The G7 gives itself a lifetime to fulfil its climate change promise
If you thought it was hard to keep up your New Year’s resolution, try keeping an 85-year pledge.
That’s exactly what Canada and the other G7 countries are committing themselves to as they try to get control of global greenhouse gases. While Canada failed on its Kyoto agreement and won’t meet its 2020 Copenhagen target, that’s not stopping Prime Minister Stephen Harper from making even more long-lived environmental pledges.
First, a deep cut in carbon emissions by 2050 and second, an eventual end to fossil fuel use by 2100.
At first glance, it’s praiseworthy. The world’s leading economies commit to decarbon the world economy. Some environmental groups were quick to call the G7 announcement “groundbreaking,” although not everyone is as supportive and approving.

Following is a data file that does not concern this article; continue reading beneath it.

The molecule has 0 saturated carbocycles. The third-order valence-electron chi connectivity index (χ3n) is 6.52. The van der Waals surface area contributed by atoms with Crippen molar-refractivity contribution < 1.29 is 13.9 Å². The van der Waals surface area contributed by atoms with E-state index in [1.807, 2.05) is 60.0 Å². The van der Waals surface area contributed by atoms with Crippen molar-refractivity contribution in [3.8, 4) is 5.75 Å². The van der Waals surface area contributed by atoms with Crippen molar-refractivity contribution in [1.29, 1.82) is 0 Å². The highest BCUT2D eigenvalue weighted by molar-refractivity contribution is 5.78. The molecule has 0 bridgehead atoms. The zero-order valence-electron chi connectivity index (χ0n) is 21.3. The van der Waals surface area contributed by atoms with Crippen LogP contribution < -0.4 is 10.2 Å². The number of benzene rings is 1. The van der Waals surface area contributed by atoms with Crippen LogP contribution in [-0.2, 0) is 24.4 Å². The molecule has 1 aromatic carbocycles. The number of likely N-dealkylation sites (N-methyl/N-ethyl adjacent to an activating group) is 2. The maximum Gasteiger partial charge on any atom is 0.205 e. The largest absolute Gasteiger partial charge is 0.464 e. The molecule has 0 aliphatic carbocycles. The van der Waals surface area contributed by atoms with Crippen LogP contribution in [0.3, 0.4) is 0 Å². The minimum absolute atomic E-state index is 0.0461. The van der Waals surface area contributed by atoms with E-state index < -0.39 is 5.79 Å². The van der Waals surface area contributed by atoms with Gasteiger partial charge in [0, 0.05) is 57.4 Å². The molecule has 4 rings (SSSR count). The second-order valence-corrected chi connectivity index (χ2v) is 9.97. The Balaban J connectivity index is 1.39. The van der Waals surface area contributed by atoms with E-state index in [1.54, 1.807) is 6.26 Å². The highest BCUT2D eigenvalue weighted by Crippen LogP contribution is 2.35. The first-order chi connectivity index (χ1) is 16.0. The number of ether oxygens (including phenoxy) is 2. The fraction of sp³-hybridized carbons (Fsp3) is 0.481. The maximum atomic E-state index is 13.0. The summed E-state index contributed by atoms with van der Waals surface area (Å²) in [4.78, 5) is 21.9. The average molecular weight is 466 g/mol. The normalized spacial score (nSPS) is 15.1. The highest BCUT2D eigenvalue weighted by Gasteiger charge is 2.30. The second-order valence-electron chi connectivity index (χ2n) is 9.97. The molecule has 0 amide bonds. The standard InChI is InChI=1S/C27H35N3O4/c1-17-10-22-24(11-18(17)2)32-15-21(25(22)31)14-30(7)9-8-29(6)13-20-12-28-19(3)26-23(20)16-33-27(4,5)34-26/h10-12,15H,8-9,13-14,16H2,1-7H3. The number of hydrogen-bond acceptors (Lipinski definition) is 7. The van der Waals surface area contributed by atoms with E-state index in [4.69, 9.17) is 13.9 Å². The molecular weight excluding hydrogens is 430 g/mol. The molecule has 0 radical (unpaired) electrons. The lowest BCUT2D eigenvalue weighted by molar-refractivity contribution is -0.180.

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“It’s not groundbreaking. It is politically cheap to pledge a non-binding commitment that falls way behind someone’s time in office,” said David Keith, an engineering professor at Harvard University and former University of Calgary professor who was one of Time magazine’s “heroes of the environment” in 2009.
“What we really need is specifics in the next few years or decades.”
Vague on execution
The pledges do add weight to the movement to get off of fossil fuels, but how the G7 countries achieve their goals is unclear.
That shouldn’t come as a surprise considering how vague Canada has been in the past about achieving its emissions targets. Just last month, the federal government promised a 30 per cent cut to emissions below 2005 levels by 2030. It gave little indication how it exactly planned to do it. Eliminating all cars for a year would only put a dent in carbon emissions.
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